Among the conditions that are very common in Australia is eczema – a disorder that results in red, itchy skin patches. Unsightly, uncomfortable and distressful, eczema is a difficult condition to treat, not just because there is no known cure, but also because it is strikes a very vulnerable age group. According to the Eczema Association, Australia, the condition is most prevalent in infants aged 2 – 6 months. It strikes as many as 1 in 5 children under the age of 2, says the Australasian Society of Clinical Immunology and Allergy (ASCIA). Having said that, for those who do not outgrow it, eczema can continue into early childhood, teens and adult years.
What is eczema? Simply put, it is an inflammatory skin condition which recurs frequently. It is not infectious. According to the Victorian government’s Better Health Channel, eczema is linked to the body’s autoimmune response – in this case, the inability to repair damaged skin. A mutation in the gene Filaggrin is thought to be responsible. Usually, there are two copies of this gene in each cell, but sufferers of eczema carry only one copy. That limits the skin’s ability to repair the skin barrier. The skin first becomes dry, itchy and scaly and could then weep, bleed or crust over. The constant itching of these unsightly patches can cause the sufferer a lot of distress.
What causes eczema? If you’ve asked this question, don’t expect a definite answer. There is no known cause of eczema or a cure. Having said that there are known risk factors.
- Genetics: Family seems to play a big role in the condition. Data shows that a person is much more likely to have eczema if there is a family history of eczema or allergies such as hay fever and asthma.
- Environmental conditions: Contact with pollutants and irritants can start an outbreak. Extreme hot or cold weather can cause dry skin, itchy skin. Scratching it can result in breaking the skin barrier causing eczema.
- Skin irritants: Eczema prone skin is susceptible to scratchy surfaces, e.g. woollen clothes and jute fibre. Some chemicals present in soap, shampoos, detergents, moisturiser or household cleaners could irritate the skin, triggering an outbreak.
- Allergies: A reaction to certain food groups is suspected to cause eczema, but the links are often hard to pinpoint.
- Stress: Individuals experiencing stress often complain of aggravated eczema. It is not stress itself but the nervous itching and scratching that contributes.
Depending on the age of onset, Eczema falls into three categories:
- Infantile eczema: This usually first appears before the age of 6 months around the cheeks and chin and the red patches may weep. This may soon spread to other parts of the body. The constant itchiness could result in the baby being frequently irritable and upset. As the child starts to crawl eczema could appear behind the knees, in the bend of the arm and on the neck and ankles. If any of these patches get infected with bacteria (signs of pus formation), see your GP immediately. If treated well, the condition eases progressively between the ages of 2 and 5.
- Childhood eczema: Depending on the risk factors, it is possible that eczema continues into the childhood years. It may also occur for the first time in early childhood. This usually recedes with age, but the person may remain predisposed to very dry skin that may require precautions such as frequent moisturising.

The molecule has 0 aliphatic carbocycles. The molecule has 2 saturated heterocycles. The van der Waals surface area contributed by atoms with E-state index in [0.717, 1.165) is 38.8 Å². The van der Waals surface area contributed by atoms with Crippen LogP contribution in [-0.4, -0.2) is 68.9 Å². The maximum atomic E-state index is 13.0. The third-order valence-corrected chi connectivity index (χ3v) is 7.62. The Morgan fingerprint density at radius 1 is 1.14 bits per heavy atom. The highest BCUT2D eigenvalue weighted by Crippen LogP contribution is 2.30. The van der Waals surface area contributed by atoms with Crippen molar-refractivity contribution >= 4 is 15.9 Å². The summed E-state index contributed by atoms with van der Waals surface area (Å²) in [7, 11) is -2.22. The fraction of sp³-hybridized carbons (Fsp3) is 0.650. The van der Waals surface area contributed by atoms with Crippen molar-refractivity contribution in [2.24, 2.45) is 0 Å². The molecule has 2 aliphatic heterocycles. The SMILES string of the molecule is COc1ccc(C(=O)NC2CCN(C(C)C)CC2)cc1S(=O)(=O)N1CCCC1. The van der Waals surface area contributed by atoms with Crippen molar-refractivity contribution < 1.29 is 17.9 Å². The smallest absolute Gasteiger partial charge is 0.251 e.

- Adult eczema: Not a frequent occurrence because a high percentage of sufferers outgrow it. However, it can happen and symptoms are very similar to those faced by children. There could be dry, itchy skin resulting in red patches and progressing to scaly, leathery, dark skin.
Keeping eczema under control
Given that there is no known cure, the best thing you can do is to keep it under control. Work with a team comprising a GP and a dermatologist to create a good management and action plan. ASCIA recommends a simple plan that involves maintenance, treatment, control and prevention:
- Moisturise, moisturise and moisturise. Remember that eczema is the limited ability of the skin to repair the barrier. So keep the barrier healthy. Well-hydrated skin is healthy skin. Even when there is no sign of eczema, those prone should use a high quality, chemical-free and specially formulated barrier product prescribed by the GP.
- Avoid overheating the skin through hot showers or exposure to the sun.
- Avoid heavily perfumed products and when using a new cosmetic always test for 24 hours on a small area.
- Do not use or wear abrasive products such as scratchy woollens
- Chlorine can trigger eczema so avoid highly chlorinated pools or if you must, create a moisture barrier before you get in.
- Treat the flare:
- Based on intensity and age, the GP may prescribe either a topical corticosteroid or an anti-inflammatory ointment. Coal tar is known to help reduce the itch.
- It is possible that removing some food group from the diet could reduce symptoms. Your GP will advise you on what these are based on scientific testing.
- In severe cases, a course of oral corticosteroids may be prescribed by the GP.
- To control the itch, particularly in infants, simple home remedies such as a cold wet compress could work.
- For adults with a severe outbreak, sedating antihistamines are sometimes recommended to enable them to sleep well. But this is only done under a GP’s guidance.
Distressing as the condition may be, remember you are not alone. Eczema is quite a common condition and the GP should be able to design a good management plan. Other resources are also available from ASCIA and Eczema Association, Australia.
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Medical information published on this website is of a general nature only and not intended to be a substitute for informed healthcare professional advice or clinical care. If you have specific healthcare concerns or issues you should consult with a qualified health care professional such as your own GP.